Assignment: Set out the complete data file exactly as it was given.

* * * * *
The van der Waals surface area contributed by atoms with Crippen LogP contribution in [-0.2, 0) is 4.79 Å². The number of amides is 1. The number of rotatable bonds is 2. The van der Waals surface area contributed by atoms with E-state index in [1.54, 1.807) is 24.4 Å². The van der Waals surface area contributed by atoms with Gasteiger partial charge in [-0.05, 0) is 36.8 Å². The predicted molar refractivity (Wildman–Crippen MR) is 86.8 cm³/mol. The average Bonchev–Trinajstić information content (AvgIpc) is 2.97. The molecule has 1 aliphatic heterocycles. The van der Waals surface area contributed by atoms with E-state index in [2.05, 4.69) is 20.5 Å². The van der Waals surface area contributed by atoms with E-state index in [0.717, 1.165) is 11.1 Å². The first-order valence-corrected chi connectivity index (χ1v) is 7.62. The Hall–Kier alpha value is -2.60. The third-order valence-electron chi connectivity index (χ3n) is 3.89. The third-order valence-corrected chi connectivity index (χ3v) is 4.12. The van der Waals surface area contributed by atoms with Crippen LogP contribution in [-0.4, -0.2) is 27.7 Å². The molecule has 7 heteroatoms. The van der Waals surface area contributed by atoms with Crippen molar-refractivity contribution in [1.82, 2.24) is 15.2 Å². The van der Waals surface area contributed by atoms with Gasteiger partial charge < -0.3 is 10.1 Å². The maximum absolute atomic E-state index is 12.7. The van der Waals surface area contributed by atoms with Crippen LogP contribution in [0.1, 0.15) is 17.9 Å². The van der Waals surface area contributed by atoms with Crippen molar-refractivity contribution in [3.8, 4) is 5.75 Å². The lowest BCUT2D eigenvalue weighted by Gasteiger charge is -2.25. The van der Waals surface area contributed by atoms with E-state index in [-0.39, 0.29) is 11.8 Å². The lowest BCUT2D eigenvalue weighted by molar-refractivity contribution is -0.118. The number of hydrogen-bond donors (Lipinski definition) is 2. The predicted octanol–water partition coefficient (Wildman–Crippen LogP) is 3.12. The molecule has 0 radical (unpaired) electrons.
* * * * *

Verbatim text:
The van der Waals surface area contributed by atoms with Crippen LogP contribution in [-0.2, 0) is 4.79 Å². The number of amides is 1. The number of rotatable bonds is 2. The van der Waals surface area contributed by atoms with E-state index in [1.54, 1.807) is 24.4 Å². The van der Waals surface area contributed by atoms with Gasteiger partial charge in [-0.05, 0) is 36.8 Å². The predicted molar refractivity (Wildman–Crippen MR) is 86.8 cm³/mol. The average Bonchev–Trinajstić information content (AvgIpc) is 2.97. The molecule has 1 aliphatic heterocycles. The van der Waals surface area contributed by atoms with E-state index in [2.05, 4.69) is 20.5 Å². The van der Waals surface area contributed by atoms with E-state index in [0.717, 1.165) is 11.1 Å². The first-order valence-corrected chi connectivity index (χ1v) is 7.62. The Hall–Kier alpha value is -2.60. The third-order valence-electron chi connectivity index (χ3n) is 3.89. The third-order valence-corrected chi connectivity index (χ3v) is 4.12. The van der Waals surface area contributed by atoms with Crippen LogP contribution in [-0.4, -0.2) is 27.7 Å². The molecule has 7 heteroatoms. The van der Waals surface area contributed by atoms with Crippen molar-refractivity contribution in [1.82, 2.24) is 15.2 Å². The van der Waals surface area contributed by atoms with Gasteiger partial charge < -0.3 is 10.1 Å². The maximum absolute atomic E-state index is 12.7. The van der Waals surface area contributed by atoms with Crippen LogP contribution in [0.1, 0.15) is 17.9 Å². The van der Waals surface area contributed by atoms with Crippen molar-refractivity contribution in [3.8, 4) is 5.75 Å². The lowest BCUT2D eigenvalue weighted by Gasteiger charge is -2.25. The van der Waals surface area contributed by atoms with E-state index in [-0.39, 0.29) is 11.8 Å². The lowest BCUT2D eigenvalue weighted by molar-refractivity contribution is -0.118. The number of hydrogen-bond donors (Lipinski definition) is 2. The predicted octanol–water partition coefficient (Wildman–Crippen LogP) is 3.12. The molecule has 0 radical (unpaired) electrons.